Neuropeptides are generally produced from precursor proteins by selective cleavage at specific sites, usually involving basic amino acids. Enzymes such as the prohormone convertases and carboxypeptidase E are highly specific for these basic amino acid-containing sites. In addition to this "traditional" pathway, several neuropeptides are known to be cleaved at non-basic sites, and the enzymes responsible for these cleavages have not been conclusively identified. In a recent search for novel members of the metallocarboxypeptidase family, we found three human genes. One of these, named "CPA-5," has a specificity for C-terminal hydrophobic amino acids and mRNA expression in brain, pituitary, and testis. To test whether CPA-5 protein has a distribution pattern in pituitary that is consistent with a role for this enzyme in the non-basic processing of proopiomelanocortin-derived peptides such as beta-endorphin and adrenocorticotropin, we examined the distribution of CPA-5 using immunocytochemistry. In the pituitary, CPA-5 is detected in the neurointermediate lobe and in scattered cells in the anterior lobe. In the AtT-20 corticotroph cell line, CPA-5 has a perinuclear distribution. Taken together, these results are consistent with a role for CPA-5 in the intracellular processing of proopiomelanocortin-derived peptides at non-basic sites.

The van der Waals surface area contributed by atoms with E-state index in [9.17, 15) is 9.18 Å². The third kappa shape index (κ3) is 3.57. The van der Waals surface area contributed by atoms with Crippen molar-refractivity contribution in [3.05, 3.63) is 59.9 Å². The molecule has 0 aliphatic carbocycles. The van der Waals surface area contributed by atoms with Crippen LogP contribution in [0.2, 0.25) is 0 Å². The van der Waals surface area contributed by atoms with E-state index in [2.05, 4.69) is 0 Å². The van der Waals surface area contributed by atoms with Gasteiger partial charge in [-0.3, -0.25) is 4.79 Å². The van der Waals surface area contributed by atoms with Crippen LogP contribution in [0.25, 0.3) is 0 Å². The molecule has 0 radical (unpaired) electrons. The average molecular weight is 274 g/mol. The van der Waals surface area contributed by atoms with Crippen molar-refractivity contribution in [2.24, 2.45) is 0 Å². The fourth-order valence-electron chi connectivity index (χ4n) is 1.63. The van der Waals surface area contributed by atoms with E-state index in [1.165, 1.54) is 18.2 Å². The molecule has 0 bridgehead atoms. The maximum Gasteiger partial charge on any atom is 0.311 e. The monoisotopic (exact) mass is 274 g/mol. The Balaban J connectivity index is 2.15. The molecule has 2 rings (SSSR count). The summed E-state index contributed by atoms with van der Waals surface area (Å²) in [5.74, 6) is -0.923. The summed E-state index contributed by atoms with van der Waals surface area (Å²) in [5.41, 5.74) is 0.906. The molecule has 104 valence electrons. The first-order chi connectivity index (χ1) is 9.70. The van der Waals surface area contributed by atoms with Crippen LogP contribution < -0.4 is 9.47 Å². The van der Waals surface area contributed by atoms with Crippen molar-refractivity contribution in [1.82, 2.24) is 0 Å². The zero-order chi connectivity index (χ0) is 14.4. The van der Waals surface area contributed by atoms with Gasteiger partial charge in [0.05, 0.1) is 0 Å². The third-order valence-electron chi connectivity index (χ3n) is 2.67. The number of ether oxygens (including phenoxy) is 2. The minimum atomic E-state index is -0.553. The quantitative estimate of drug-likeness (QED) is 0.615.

- Carboxypeptidase A-5
- Carboxypeptidase E
- Enkephalin convertase
- Peptide processing
ASJC Scopus subject areas
- Biochemistry, Genetics and Molecular Biology(all)
- Pharmacology, Toxicology and Pharmaceutics(all)